Holiday parties, home baked goodies at the coffee bar, and cubicles decked with boughs of holly are a few of the workplace amenities that make it fun to go to the office at this time of year. Sadly, most of us will be celebrating remotely again.
We’ve have had a lot of time to learn how to make the distributed workplace more human, though, so I turned to my network on Qwoted to see what businesses are doing to put a spring in the step of their pandemic-weary colleagues. Perhaps you’ll get some ideas from their responses.
Most respondents held holiday-themed events. On-demand staffing platform Wonolo partnered with virtual reality firm Remio to send Oculus goggles to its 300 employees for a company-wide virtual dance party. It’s also fielding a scavenger hunt to help its many new employees “put a name with a face and bond over a shared activity,” said Rachel Kim, vice president of employee experience. The company’s virtual holiday party will include crafting, secret Santa, and gifts for everyone from their employer.
Software development automation firm Bitrise extended festivities to employees’ families with virtual Santa visits. “The kids love it,” said Rik Haandrikman, vice president of growth.
Articulate, which makes courseware authoring tools, has been fully remote since 2002. This year, it used the virtual events platform Weve to offer a variety of holiday parties themed for different parts of the world. Executives got a budget to pick out one gift to give everyone (such as pralines from New Orleans) and packaged them together as a sampler.
Just in time for the holidays comes a new product from venerable greeting card maker Hallmark. Its Video Greeting Cards allow people to record short video messages that the service auto-stitches together into a multimedia greeting accessible from a QR link on the card.
Kansas City, Missouri-based VideoFizz was the lucky company Hallmark picked for the back-end technology. “It’s a dream come true for me because I created this technology to connect families,” said CEO Laura Steward. “And Hallmark has the best artists in the world.” Steward said some greeting compilations stretch for an hour or more, which isn’t a bad deal for $5.99.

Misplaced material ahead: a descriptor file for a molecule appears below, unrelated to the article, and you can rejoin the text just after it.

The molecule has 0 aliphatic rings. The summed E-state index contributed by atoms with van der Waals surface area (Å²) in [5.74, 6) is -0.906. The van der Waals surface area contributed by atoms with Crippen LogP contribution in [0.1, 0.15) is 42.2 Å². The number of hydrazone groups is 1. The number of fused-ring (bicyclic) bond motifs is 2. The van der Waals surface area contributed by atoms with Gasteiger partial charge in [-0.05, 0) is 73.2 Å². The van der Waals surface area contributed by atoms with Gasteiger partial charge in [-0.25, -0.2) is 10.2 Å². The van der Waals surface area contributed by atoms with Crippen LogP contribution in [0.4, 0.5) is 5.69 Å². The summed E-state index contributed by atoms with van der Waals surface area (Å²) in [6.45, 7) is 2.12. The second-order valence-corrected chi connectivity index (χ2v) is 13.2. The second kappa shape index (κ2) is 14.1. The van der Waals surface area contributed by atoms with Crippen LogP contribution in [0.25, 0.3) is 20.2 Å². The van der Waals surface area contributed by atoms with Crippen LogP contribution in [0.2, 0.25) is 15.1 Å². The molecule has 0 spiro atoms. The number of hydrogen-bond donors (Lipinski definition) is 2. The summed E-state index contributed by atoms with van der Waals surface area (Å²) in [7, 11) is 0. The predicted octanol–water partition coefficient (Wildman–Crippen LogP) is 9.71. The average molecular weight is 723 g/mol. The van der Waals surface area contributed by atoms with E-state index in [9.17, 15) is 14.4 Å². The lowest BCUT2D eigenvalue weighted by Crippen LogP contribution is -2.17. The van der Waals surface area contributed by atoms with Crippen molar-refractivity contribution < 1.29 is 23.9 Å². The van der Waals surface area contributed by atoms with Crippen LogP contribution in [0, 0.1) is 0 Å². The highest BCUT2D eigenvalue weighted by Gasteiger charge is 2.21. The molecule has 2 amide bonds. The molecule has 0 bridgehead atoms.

Automated messaging technology firm Evive is holding a trivia event via Zoom, with the winning team receiving $1,000 to donate to a cause of their choice. Teams were intentionally made up of people from different departments to encourage interaction. Allego used its own sales enablement platform for a holiday sing-along that anyone could join.
Tips from a veteran
Virtual events provider Teambuilding.com has run thousands of virtual holiday parties, and CEO Michael Alexis offered some tips. Don’t try to emulate physical events too closely, he said. “You need to provide more structured games and activities,” he said. Start with icebreaker questions about things like people’s first Christmas memory or favorite holiday movie (see an exhaustive list here). Search Google for “holiday trivia questions” and host a contest.
“Secret Santa adapts quite well” to a virtual format, Alexis said. Give employees a budget to buy something for each other and then use the company’s return address to keep the source of the package anonymous. You can also host a holiday bingo party with themed clues like “still believes in Santa” or “has regifted a present” instead of numbers. Here are 21 more ideas from Teambuilding.com.
Financial management software giant Quicken recently planned a two-day virtual offsite to a resort in the Amalfi Coast, a destination that was selected by employees. “Employees each got gift boxes delivered to their home with trinkets and snacks specific to the Amalfi Coast and were able to virtually gather in a tourist destination through a shared meeting space,” said Chief Marketing Officer Linda Itskovitz.
Loom asked employees to use its platform to record short videos about something they’re grateful for. One man shared his gratitude for his family and then surprised his son with the gift of a Playstation 5 right on camera. “Encouraging our team to share a bit about themselves — whether work-related or not — builds affinity across time zones and teams,” said CEO Joe Thomas.
Calendly, which makes a platform for scheduling meetings, hosted a virtual potluck and recipe exchange just before Thanksgiving with recipes submitted by employees compiled into an e-book. At a virtual holiday mixology class early this month, people learned to make two holiday drinks from an expert bartender and sipped their creations in a virtual cocktail party, said Julia Betts, head of employee engagement. Owl Labs took a similar approach with virtual wreath-making classes and charcuterie board classes, as well as a Biscotti-making session taught by an Italian chef.
If you’re considering a virtual holiday event this year, Sammy Courtright has some advice. The co-founder and chief brand officer of workforce engagement platform Ten Spot recommends limiting any one activity to less than an hour. “That not only boosts engagement but keeps Zoom fatigue to a minimum,” she said.
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